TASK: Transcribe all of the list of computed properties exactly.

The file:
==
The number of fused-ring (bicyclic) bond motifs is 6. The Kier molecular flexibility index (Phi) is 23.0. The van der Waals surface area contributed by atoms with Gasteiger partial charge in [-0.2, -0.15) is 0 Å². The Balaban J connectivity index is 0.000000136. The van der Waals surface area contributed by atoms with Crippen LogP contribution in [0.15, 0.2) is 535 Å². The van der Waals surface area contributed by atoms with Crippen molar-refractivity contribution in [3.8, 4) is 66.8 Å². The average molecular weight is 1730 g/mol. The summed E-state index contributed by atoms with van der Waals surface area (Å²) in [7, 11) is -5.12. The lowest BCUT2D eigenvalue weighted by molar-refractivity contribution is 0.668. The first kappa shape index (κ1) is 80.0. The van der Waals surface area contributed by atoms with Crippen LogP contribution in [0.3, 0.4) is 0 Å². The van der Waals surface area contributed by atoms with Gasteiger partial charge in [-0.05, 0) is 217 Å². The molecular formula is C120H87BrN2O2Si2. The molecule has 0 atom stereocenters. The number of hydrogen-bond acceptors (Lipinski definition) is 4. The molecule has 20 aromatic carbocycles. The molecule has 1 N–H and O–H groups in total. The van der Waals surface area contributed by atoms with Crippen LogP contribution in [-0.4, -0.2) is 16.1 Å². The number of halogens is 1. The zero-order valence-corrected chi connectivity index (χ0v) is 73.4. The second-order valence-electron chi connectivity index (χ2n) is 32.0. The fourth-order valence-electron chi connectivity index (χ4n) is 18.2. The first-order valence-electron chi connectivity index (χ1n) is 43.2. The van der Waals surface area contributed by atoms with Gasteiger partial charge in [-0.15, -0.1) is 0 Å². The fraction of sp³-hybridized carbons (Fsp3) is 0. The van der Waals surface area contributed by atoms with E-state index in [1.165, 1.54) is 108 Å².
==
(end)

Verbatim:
The number of fused-ring (bicyclic) bond motifs is 6. The Kier molecular flexibility index (Phi) is 23.0. The van der Waals surface area contributed by atoms with Gasteiger partial charge in [-0.2, -0.15) is 0 Å². The Balaban J connectivity index is 0.000000136. The van der Waals surface area contributed by atoms with Crippen LogP contribution in [0.15, 0.2) is 535 Å². The van der Waals surface area contributed by atoms with Crippen molar-refractivity contribution in [3.8, 4) is 66.8 Å². The average molecular weight is 1730 g/mol. The summed E-state index contributed by atoms with van der Waals surface area (Å²) in [7, 11) is -5.12. The lowest BCUT2D eigenvalue weighted by molar-refractivity contribution is 0.668. The first kappa shape index (κ1) is 80.0. The van der Waals surface area contributed by atoms with Crippen LogP contribution in [0.3, 0.4) is 0 Å². The van der Waals surface area contributed by atoms with Gasteiger partial charge in [-0.05, 0) is 217 Å². The molecular formula is C120H87BrN2O2Si2. The molecule has 0 atom stereocenters. The number of hydrogen-bond acceptors (Lipinski definition) is 4. The molecule has 20 aromatic carbocycles. The molecule has 1 N–H and O–H groups in total. The van der Waals surface area contributed by atoms with Crippen LogP contribution in [-0.4, -0.2) is 16.1 Å². The number of halogens is 1. The zero-order valence-corrected chi connectivity index (χ0v) is 73.4. The second-order valence-electron chi connectivity index (χ2n) is 32.0. The fourth-order valence-electron chi connectivity index (χ4n) is 18.2. The first-order valence-electron chi connectivity index (χ1n) is 43.2. The van der Waals surface area contributed by atoms with Gasteiger partial charge in [-0.15, -0.1) is 0 Å². The fraction of sp³-hybridized carbons (Fsp3) is 0. The van der Waals surface area contributed by atoms with E-state index in [1.165, 1.54) is 108 Å².